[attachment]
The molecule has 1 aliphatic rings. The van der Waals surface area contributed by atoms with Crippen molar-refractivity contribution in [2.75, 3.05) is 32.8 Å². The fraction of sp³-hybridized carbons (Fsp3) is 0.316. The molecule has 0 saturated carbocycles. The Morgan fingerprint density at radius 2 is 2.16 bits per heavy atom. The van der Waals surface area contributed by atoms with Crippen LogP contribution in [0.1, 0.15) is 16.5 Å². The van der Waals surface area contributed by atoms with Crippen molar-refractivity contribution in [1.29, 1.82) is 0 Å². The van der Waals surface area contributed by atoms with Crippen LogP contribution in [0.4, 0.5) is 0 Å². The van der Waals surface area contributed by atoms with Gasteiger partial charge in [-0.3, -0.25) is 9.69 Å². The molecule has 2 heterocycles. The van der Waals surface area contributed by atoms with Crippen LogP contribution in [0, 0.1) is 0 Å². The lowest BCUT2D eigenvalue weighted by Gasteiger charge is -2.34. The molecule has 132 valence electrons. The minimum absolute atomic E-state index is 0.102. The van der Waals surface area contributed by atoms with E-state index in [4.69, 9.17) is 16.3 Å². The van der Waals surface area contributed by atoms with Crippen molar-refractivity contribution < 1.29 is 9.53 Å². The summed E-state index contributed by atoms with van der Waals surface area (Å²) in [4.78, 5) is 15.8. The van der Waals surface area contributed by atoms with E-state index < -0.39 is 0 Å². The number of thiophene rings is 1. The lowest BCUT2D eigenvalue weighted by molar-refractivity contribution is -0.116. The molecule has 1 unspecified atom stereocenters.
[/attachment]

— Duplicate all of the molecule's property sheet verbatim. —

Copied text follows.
The molecule has 1 aliphatic rings. The van der Waals surface area contributed by atoms with Crippen molar-refractivity contribution in [2.75, 3.05) is 32.8 Å². The fraction of sp³-hybridized carbons (Fsp3) is 0.316. The molecule has 0 saturated carbocycles. The Morgan fingerprint density at radius 2 is 2.16 bits per heavy atom. The van der Waals surface area contributed by atoms with Crippen LogP contribution in [0.1, 0.15) is 16.5 Å². The van der Waals surface area contributed by atoms with Crippen molar-refractivity contribution in [1.29, 1.82) is 0 Å². The van der Waals surface area contributed by atoms with Crippen LogP contribution in [0.4, 0.5) is 0 Å². The van der Waals surface area contributed by atoms with Gasteiger partial charge in [-0.3, -0.25) is 9.69 Å². The molecule has 2 heterocycles. The van der Waals surface area contributed by atoms with Crippen LogP contribution in [0, 0.1) is 0 Å². The lowest BCUT2D eigenvalue weighted by Gasteiger charge is -2.34. The molecule has 132 valence electrons. The minimum absolute atomic E-state index is 0.102. The van der Waals surface area contributed by atoms with E-state index in [4.69, 9.17) is 16.3 Å². The van der Waals surface area contributed by atoms with Crippen molar-refractivity contribution < 1.29 is 9.53 Å². The summed E-state index contributed by atoms with van der Waals surface area (Å²) in [4.78, 5) is 15.8. The van der Waals surface area contributed by atoms with E-state index < -0.39 is 0 Å². The number of thiophene rings is 1. The lowest BCUT2D eigenvalue weighted by molar-refractivity contribution is -0.116. The molecule has 1 unspecified atom stereocenters.